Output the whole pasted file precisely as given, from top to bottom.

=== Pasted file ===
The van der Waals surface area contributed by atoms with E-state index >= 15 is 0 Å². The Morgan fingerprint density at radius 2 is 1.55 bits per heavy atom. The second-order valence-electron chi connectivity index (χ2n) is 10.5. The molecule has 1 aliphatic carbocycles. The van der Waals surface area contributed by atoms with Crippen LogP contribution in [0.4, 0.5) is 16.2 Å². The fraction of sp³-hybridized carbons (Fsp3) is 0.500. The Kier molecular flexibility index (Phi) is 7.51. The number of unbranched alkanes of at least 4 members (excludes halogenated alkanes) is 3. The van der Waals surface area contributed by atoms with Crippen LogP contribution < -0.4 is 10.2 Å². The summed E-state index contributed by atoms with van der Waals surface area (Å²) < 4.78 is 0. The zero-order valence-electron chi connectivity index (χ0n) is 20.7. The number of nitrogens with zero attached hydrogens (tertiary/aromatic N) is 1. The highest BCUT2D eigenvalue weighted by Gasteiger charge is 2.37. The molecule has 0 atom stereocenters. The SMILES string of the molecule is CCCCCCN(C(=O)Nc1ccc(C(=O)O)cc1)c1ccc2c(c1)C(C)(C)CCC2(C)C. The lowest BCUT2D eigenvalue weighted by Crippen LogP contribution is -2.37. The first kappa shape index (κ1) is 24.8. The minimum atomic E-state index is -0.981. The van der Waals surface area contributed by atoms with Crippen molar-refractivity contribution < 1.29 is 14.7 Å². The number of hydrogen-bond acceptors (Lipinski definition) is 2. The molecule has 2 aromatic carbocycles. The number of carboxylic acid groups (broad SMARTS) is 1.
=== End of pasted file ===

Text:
The van der Waals surface area contributed by atoms with E-state index >= 15 is 0 Å². The Morgan fingerprint density at radius 2 is 1.55 bits per heavy atom. The second-order valence-electron chi connectivity index (χ2n) is 10.5. The molecule has 1 aliphatic carbocycles. The van der Waals surface area contributed by atoms with Crippen LogP contribution in [0.4, 0.5) is 16.2 Å². The fraction of sp³-hybridized carbons (Fsp3) is 0.500. The Kier molecular flexibility index (Phi) is 7.51. The number of unbranched alkanes of at least 4 members (excludes halogenated alkanes) is 3. The van der Waals surface area contributed by atoms with Crippen LogP contribution < -0.4 is 10.2 Å². The summed E-state index contributed by atoms with van der Waals surface area (Å²) < 4.78 is 0. The zero-order valence-electron chi connectivity index (χ0n) is 20.7. The number of nitrogens with zero attached hydrogens (tertiary/aromatic N) is 1. The highest BCUT2D eigenvalue weighted by Gasteiger charge is 2.37. The molecule has 0 atom stereocenters. The SMILES string of the molecule is CCCCCCN(C(=O)Nc1ccc(C(=O)O)cc1)c1ccc2c(c1)C(C)(C)CCC2(C)C. The lowest BCUT2D eigenvalue weighted by Crippen LogP contribution is -2.37. The first kappa shape index (κ1) is 24.8. The minimum atomic E-state index is -0.981. The van der Waals surface area contributed by atoms with Crippen molar-refractivity contribution < 1.29 is 14.7 Å². The number of hydrogen-bond acceptors (Lipinski definition) is 2. The molecule has 2 aromatic carbocycles. The number of carboxylic acid groups (broad SMARTS) is 1.